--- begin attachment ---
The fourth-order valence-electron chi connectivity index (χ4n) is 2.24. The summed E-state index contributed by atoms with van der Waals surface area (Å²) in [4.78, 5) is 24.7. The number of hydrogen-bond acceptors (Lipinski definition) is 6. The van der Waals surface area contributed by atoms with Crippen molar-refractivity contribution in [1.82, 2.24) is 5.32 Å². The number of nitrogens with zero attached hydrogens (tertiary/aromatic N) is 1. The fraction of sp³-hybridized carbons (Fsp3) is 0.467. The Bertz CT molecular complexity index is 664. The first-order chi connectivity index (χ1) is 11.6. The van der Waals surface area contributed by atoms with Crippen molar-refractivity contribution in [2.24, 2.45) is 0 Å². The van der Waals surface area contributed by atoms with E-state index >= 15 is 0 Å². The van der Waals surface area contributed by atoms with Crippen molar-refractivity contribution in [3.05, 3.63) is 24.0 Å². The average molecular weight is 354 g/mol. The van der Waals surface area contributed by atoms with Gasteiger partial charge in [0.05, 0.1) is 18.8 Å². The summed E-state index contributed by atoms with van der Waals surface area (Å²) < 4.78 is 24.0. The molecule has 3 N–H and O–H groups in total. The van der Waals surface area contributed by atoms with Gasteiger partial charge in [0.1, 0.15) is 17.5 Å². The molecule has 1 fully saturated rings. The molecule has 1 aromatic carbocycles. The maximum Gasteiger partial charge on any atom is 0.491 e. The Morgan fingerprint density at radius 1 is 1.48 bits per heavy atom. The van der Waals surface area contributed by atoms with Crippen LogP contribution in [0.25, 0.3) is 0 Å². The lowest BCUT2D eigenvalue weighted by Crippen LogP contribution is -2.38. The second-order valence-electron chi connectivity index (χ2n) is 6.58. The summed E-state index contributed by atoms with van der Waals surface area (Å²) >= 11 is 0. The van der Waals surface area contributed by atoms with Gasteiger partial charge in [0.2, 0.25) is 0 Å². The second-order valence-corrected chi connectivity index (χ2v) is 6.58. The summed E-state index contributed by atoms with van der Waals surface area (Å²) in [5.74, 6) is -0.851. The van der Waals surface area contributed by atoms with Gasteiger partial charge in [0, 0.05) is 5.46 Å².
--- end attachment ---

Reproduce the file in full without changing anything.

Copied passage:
The fourth-order valence-electron chi connectivity index (χ4n) is 2.24. The summed E-state index contributed by atoms with van der Waals surface area (Å²) in [4.78, 5) is 24.7. The number of hydrogen-bond acceptors (Lipinski definition) is 6. The van der Waals surface area contributed by atoms with Crippen molar-refractivity contribution in [1.82, 2.24) is 5.32 Å². The number of nitrogens with zero attached hydrogens (tertiary/aromatic N) is 1. The fraction of sp³-hybridized carbons (Fsp3) is 0.467. The Bertz CT molecular complexity index is 664. The first-order chi connectivity index (χ1) is 11.6. The van der Waals surface area contributed by atoms with Crippen molar-refractivity contribution in [2.24, 2.45) is 0 Å². The van der Waals surface area contributed by atoms with E-state index >= 15 is 0 Å². The van der Waals surface area contributed by atoms with Crippen molar-refractivity contribution in [3.05, 3.63) is 24.0 Å². The average molecular weight is 354 g/mol. The van der Waals surface area contributed by atoms with Gasteiger partial charge in [0.05, 0.1) is 18.8 Å². The summed E-state index contributed by atoms with van der Waals surface area (Å²) < 4.78 is 24.0. The molecule has 3 N–H and O–H groups in total. The van der Waals surface area contributed by atoms with Gasteiger partial charge in [0.1, 0.15) is 17.5 Å². The molecule has 1 fully saturated rings. The molecule has 1 aromatic carbocycles. The maximum Gasteiger partial charge on any atom is 0.491 e. The Morgan fingerprint density at radius 1 is 1.48 bits per heavy atom. The van der Waals surface area contributed by atoms with Crippen LogP contribution in [0.25, 0.3) is 0 Å². The lowest BCUT2D eigenvalue weighted by Crippen LogP contribution is -2.38. The second-order valence-electron chi connectivity index (χ2n) is 6.58. The summed E-state index contributed by atoms with van der Waals surface area (Å²) >= 11 is 0. The van der Waals surface area contributed by atoms with Gasteiger partial charge in [0.2, 0.25) is 0 Å². The second-order valence-corrected chi connectivity index (χ2v) is 6.58. The summed E-state index contributed by atoms with van der Waals surface area (Å²) in [5.74, 6) is -0.851. The van der Waals surface area contributed by atoms with Gasteiger partial charge in [0, 0.05) is 5.46 Å².